Hospital bosses in Newcastle believe they are halfway to plugging an £80 million cash shortfall.

The Newcastle upon Tyne Hospitals NHS Foundation Trust, which runs the Royal Victoria Infirmary and Freeman Hospital, recently warned that it was facing serious financial trouble after failing to make sufficient savings.

Trust chief executive Sir James Mackey reported in March that it was at risk of running out of money this September had it continued at its previous rate of spending and that bosses were working “rapidly to address that situation”.

City councillors have now been told that cost-cutting plans have managed to slash the hospitals’ estimated deficit for 2024/25 from £80 million to £40 million.

Rob Harrison, the trust’s new managing director, told the local authority’s health scrutiny committee on Thursday that bosses were hoping to get “as close as possible” to a balanced budget and that there was a “clear focus on doing it without affecting direct patient care”.

Mr Harrison outlined how the problem had arisen as the trust was meant to deliver £33 million in recurrent savings during the previous financial year – but had only managed to find £6 million of repeating, year-on-year savings and had been forced to rely on one-off cuts to balance the books instead.

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That came amid a backdrop of a damning Care Quality Commission (CQC) report and major management upheaval, with inspectors having downgraded Newcastle Hospitals from  ‘outstanding’ to ‘requires improvement’ earlier this year.

The trust had previously indicated to the Local Democracy Reporting Service that the required savings would be sought through removing waste and getting better value for money on contracts – and that redundancies were not under consideration.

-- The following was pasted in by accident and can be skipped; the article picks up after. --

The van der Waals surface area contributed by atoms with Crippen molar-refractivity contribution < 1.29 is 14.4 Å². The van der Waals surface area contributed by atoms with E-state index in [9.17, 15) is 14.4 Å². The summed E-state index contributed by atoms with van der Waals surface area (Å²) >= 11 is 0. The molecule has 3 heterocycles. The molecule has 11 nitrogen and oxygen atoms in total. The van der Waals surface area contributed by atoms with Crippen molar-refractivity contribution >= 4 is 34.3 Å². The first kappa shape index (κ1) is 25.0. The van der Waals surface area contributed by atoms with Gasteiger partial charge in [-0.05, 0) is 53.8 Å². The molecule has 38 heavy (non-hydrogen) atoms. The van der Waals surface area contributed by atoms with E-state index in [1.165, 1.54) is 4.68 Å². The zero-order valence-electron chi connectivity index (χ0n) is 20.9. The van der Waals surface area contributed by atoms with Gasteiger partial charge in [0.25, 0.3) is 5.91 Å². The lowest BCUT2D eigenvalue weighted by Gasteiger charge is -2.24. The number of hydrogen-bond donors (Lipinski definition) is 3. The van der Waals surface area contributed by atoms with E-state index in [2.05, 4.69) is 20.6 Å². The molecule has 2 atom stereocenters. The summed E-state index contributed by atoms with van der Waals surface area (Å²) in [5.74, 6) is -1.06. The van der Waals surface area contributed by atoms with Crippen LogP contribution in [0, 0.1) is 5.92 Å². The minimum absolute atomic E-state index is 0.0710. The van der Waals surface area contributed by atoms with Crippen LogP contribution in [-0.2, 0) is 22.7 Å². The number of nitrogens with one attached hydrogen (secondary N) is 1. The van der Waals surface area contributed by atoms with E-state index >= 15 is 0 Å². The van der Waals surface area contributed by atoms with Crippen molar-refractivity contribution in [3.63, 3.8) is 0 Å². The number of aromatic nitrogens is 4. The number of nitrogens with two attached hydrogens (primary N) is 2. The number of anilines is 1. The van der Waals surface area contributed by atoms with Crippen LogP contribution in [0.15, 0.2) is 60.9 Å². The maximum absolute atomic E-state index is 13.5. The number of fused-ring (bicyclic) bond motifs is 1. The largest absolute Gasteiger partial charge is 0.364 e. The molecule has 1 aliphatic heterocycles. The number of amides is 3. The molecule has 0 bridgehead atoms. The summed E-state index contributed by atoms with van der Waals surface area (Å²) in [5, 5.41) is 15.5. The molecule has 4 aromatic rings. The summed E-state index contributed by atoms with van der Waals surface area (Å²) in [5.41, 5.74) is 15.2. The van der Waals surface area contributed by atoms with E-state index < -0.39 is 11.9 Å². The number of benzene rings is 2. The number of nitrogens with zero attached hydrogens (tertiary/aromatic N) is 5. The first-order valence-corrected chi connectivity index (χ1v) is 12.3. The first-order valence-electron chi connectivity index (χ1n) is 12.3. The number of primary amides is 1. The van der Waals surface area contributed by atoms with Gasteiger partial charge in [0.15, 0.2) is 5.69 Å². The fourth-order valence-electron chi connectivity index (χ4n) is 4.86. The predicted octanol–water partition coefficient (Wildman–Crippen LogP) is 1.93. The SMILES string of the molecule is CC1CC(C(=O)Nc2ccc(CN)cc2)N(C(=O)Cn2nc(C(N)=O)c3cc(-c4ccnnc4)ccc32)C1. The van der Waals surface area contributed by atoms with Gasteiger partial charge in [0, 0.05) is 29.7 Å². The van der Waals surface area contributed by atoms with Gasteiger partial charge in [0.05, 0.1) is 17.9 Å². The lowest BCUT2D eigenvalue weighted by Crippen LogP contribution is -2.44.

Mr Harrison said on Thursday: “We are really focused on doing everything we can to protect frontline services. There are efficiencies we can make in clinical areas, but that is not the same as cutting those services.”

Suggesting that some buildings could be closed down to cut costs, he added: “We are looking at the estate we use. Buildings cost money and if there are opportunities to change how many buildings we use and keep their services, but run them in a different way, then we are going to look at that.”

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The CQC report issued in January criticised a  “significant deterioration” in leadership at the hospitals, which had previously been considered among the world’s best.

Inspectors highlighted particular concern over the Freeman’s cardiothoracic department, with claims of serious incidents being “deliberately covered up” and a culture of bullying.

The watchdog’s findings also included worries about a shortage of staffing in the RVI’s maternity unit, which left it unable to provide “basic fundamental standards of care”, as well as accusations of favouritism and nepotism within the trust.